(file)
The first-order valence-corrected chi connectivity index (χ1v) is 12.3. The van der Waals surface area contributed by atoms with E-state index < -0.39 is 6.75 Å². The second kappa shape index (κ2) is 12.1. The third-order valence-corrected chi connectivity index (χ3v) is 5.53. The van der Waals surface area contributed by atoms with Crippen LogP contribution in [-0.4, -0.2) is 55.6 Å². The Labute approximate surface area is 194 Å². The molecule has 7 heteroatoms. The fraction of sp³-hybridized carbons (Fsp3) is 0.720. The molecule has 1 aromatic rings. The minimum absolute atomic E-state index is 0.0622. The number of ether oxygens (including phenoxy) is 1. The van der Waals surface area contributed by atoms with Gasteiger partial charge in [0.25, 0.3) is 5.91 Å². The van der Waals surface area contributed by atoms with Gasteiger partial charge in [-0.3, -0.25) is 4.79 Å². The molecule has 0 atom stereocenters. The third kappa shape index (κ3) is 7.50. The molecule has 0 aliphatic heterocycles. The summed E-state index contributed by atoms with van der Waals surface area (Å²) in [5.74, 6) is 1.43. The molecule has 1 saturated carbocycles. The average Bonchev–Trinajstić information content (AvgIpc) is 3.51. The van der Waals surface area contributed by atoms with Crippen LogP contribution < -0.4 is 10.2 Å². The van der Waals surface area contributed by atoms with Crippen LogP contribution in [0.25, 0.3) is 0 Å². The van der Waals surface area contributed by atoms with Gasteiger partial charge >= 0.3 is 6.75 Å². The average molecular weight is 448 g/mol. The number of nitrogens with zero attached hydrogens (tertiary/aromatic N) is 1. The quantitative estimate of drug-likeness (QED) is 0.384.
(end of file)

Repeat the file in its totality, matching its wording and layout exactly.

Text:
The first-order valence-corrected chi connectivity index (χ1v) is 12.3. The van der Waals surface area contributed by atoms with E-state index < -0.39 is 6.75 Å². The second kappa shape index (κ2) is 12.1. The third-order valence-corrected chi connectivity index (χ3v) is 5.53. The van der Waals surface area contributed by atoms with Crippen LogP contribution in [-0.4, -0.2) is 55.6 Å². The Labute approximate surface area is 194 Å². The molecule has 7 heteroatoms. The fraction of sp³-hybridized carbons (Fsp3) is 0.720. The molecule has 1 aromatic rings. The minimum absolute atomic E-state index is 0.0622. The number of ether oxygens (including phenoxy) is 1. The van der Waals surface area contributed by atoms with Gasteiger partial charge in [0.25, 0.3) is 5.91 Å². The van der Waals surface area contributed by atoms with Gasteiger partial charge in [-0.3, -0.25) is 4.79 Å². The molecule has 0 atom stereocenters. The third kappa shape index (κ3) is 7.50. The molecule has 0 aliphatic heterocycles. The summed E-state index contributed by atoms with van der Waals surface area (Å²) in [5.74, 6) is 1.43. The molecule has 1 saturated carbocycles. The average Bonchev–Trinajstić information content (AvgIpc) is 3.51. The van der Waals surface area contributed by atoms with Crippen LogP contribution < -0.4 is 10.2 Å². The van der Waals surface area contributed by atoms with Crippen LogP contribution in [0.25, 0.3) is 0 Å². The van der Waals surface area contributed by atoms with Gasteiger partial charge >= 0.3 is 6.75 Å². The average molecular weight is 448 g/mol. The number of nitrogens with zero attached hydrogens (tertiary/aromatic N) is 1. The quantitative estimate of drug-likeness (QED) is 0.384.